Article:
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London hotel occupancy, prices to fall

Hotel RoomNew estimates from PricewaterhouseCoopers (PwC) predict that both hotel occupancy and prices will decline next year in London.  Hotel occupancy is expected to fall to 80% in 2012 – nearly 2% less than last year – and is due to drop even more to 77% next year, bringing occupancy to its lowest since 2005.  The average daily rate (ADR) is expected to be at a record high £143 by the end of this year – £10 more than last year – but this will help revenue per available room (RevPAR) rise 4% to £114.71, which will be a record.  However, RevPAR is predicted to decline 7% to £106.42 next year as the economy, supply problems and comparisons with the Olympic Games have a negative effect.

The UK had the biggest increase in room supply from new developments this year compared to the last ten years, as the Games were a catalyst for development in London on a scale that’s unlikely to happen again.  The growth in supply is still more than average, and it will impact occupancy rates during a weaker travel environment.  Supply is expected to grow 7% (more than 8,000 new rooms) this year and 3.8% (4,900 new rooms) next year.  Some areas in the regions are also experiencing above average supply gains, while new budget brands will continue forcing average rates down.

PwC hospitality and leisure leader Robert Milburn says that the growth in supply is supported with high occupancy and average daily rates.  This could result in an adjustment period while new supply is absorbed.  Brands with the relevant products and in the right locations will be able to get through this period easier, while others will struggle more.

Many cities across the UK have had an unsatisfactory year due to the Games deterring visitors, and the best performing regional cities have been Aberdeen and Belfast.  During the first six months of this year, exceptionally poor weather put a damper on holiday demand, and this is forecast to pull occupancy down 2.8% to nearly 69%.  PwC expects occupancy to experience a slight decline to 68% next year.  The regions are also expected to see a marginal gain in ADR this year to £58.39, and there aren’t any significant changes expected next year.  Despite this, RevPAR is predicted to decline 2.8% this year, without much change for next year.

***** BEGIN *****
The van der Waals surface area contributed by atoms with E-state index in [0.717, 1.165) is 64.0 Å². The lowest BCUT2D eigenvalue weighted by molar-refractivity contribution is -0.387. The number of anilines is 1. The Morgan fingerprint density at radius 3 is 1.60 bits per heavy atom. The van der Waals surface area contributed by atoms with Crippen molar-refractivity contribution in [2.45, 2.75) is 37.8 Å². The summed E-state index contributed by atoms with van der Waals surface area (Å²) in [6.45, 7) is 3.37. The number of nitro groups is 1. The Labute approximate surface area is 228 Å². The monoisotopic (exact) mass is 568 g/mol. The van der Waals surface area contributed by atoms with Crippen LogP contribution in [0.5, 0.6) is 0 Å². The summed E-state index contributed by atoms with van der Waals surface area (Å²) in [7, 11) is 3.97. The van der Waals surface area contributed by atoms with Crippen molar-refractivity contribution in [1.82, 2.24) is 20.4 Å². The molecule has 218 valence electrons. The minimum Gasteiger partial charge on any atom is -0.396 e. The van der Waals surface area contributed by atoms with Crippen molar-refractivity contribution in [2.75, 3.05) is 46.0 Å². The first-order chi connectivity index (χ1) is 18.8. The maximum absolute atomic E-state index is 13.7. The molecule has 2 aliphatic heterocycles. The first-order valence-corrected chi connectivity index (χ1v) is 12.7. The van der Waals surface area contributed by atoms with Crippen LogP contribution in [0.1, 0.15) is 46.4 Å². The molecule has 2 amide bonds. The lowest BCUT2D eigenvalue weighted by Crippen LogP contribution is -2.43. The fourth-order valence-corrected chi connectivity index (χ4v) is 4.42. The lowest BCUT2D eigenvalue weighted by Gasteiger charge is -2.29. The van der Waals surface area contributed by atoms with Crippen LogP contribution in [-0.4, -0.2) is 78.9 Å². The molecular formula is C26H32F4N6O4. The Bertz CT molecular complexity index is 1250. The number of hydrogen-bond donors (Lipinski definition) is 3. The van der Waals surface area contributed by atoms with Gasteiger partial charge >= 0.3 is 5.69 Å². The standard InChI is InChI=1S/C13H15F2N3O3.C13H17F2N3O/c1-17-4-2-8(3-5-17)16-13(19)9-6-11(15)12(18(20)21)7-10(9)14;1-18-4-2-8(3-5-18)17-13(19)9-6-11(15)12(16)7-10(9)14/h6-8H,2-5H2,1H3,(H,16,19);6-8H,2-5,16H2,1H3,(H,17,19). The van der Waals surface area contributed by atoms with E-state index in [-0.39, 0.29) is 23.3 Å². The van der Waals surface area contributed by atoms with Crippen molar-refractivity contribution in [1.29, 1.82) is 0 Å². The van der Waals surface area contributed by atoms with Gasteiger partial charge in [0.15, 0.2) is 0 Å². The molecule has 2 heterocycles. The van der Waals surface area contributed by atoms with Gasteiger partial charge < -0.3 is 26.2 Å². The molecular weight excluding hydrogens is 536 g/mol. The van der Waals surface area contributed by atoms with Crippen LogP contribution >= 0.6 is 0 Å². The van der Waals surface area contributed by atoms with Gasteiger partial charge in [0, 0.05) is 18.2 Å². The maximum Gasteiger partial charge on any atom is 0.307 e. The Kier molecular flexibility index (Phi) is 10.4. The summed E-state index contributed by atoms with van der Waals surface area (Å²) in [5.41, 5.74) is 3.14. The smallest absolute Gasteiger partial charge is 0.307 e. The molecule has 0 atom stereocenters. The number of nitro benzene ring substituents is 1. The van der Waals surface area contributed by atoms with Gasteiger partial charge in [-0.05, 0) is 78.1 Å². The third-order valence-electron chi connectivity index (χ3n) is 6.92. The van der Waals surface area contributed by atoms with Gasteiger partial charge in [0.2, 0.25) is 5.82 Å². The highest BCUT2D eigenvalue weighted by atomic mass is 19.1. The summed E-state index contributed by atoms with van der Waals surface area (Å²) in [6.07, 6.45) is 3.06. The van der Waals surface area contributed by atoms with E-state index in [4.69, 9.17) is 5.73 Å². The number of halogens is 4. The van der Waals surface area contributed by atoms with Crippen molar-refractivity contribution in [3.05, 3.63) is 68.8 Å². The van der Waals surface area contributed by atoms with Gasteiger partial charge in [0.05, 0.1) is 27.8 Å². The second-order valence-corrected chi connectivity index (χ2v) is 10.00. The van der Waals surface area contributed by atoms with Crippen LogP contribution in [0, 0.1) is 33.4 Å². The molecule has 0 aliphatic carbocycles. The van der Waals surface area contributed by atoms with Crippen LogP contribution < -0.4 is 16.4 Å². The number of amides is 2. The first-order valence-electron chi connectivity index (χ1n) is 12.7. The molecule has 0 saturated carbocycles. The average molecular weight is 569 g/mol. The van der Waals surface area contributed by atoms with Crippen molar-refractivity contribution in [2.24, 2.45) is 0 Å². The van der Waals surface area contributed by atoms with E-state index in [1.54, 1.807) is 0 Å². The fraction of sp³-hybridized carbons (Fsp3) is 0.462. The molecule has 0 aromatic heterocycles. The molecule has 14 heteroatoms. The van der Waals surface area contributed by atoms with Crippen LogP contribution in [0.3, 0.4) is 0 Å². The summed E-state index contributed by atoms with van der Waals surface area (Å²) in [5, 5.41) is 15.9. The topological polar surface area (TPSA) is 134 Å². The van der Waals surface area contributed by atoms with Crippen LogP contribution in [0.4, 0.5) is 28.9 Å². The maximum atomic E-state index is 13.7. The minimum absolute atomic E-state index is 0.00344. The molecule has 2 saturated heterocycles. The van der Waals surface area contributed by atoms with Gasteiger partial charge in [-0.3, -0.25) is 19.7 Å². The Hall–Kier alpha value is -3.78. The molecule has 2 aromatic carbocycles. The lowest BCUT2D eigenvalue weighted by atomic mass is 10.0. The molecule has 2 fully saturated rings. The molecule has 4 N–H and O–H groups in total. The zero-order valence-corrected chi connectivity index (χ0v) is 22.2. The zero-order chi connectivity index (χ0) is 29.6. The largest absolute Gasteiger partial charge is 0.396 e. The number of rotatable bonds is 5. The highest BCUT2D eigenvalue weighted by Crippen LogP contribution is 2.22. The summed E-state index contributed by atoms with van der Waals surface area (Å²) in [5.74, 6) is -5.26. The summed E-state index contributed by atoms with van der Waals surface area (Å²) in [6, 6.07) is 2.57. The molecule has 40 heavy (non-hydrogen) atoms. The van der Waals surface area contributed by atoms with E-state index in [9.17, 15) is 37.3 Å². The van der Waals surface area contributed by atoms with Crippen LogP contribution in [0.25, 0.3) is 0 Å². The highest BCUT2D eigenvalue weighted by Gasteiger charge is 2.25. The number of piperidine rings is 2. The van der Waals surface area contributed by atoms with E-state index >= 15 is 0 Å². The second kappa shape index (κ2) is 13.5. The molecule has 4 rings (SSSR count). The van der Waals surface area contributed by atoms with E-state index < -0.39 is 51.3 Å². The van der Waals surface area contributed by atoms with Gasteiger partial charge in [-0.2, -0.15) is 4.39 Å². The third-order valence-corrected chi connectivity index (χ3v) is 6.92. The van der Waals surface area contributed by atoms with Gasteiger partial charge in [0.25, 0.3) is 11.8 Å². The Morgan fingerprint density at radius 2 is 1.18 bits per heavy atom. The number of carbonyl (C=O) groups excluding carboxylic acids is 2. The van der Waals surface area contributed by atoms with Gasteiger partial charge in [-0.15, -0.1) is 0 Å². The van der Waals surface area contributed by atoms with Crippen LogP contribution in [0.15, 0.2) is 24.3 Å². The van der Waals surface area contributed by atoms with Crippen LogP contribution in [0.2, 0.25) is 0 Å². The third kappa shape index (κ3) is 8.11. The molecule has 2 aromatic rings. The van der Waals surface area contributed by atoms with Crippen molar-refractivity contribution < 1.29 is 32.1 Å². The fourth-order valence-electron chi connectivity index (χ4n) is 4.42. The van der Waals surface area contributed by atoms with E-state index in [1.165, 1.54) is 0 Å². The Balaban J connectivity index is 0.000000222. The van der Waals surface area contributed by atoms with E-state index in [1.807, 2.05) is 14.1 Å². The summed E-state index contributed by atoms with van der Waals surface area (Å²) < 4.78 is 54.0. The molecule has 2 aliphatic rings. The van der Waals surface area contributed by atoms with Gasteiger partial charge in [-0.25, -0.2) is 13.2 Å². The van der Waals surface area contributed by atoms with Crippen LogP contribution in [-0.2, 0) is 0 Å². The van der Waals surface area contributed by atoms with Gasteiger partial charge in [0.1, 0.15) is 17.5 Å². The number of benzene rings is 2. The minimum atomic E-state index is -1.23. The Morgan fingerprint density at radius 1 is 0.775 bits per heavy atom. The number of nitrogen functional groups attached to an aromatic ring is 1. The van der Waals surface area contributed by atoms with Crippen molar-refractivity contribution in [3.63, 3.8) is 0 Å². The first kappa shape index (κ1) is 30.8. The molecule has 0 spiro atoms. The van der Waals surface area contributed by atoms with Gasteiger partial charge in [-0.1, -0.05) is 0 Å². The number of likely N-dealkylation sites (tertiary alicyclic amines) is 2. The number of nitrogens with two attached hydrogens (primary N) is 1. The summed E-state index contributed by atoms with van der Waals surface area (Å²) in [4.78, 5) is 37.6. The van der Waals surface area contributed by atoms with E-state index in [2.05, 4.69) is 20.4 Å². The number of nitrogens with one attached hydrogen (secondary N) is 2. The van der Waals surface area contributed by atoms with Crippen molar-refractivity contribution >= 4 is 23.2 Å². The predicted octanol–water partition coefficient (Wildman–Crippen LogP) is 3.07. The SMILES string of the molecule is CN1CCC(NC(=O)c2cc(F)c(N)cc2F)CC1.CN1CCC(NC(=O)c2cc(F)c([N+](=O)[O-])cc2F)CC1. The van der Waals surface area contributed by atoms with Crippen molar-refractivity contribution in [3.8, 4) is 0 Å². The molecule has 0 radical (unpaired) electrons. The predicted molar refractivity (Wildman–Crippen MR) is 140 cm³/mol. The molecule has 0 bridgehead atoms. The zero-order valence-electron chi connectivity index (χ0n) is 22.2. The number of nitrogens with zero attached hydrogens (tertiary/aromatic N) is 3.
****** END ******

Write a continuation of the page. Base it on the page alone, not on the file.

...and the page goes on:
PwC head of hospitality and leisure research Liz Hall, who also authored the UK hotels forecast for next year, says that the hotel market in London has shown amazing resilience since the recession started.  This has been supported with one-off events such as the Diamond Jubilee and Olympic Games.  It’s hard to feel confident about next year, she continued.  Some companies will do fine, but weak economic and travel conditions, more new rooms to fill and a fight for market share mean many will take a hit.

Hall added that there’s been a burst of budget, boutique and high-end branded openings throughout London – frequently at newer hotel properties.  These new openings differentiate themselves and offer cheaper rates to lure guests from mid-range properties to gain market share.  At least 2,400 boutique and high-end rooms have been opened in London over the last couple years, and it’s become even more necessary that the middle ground be reinvented and differentiated.

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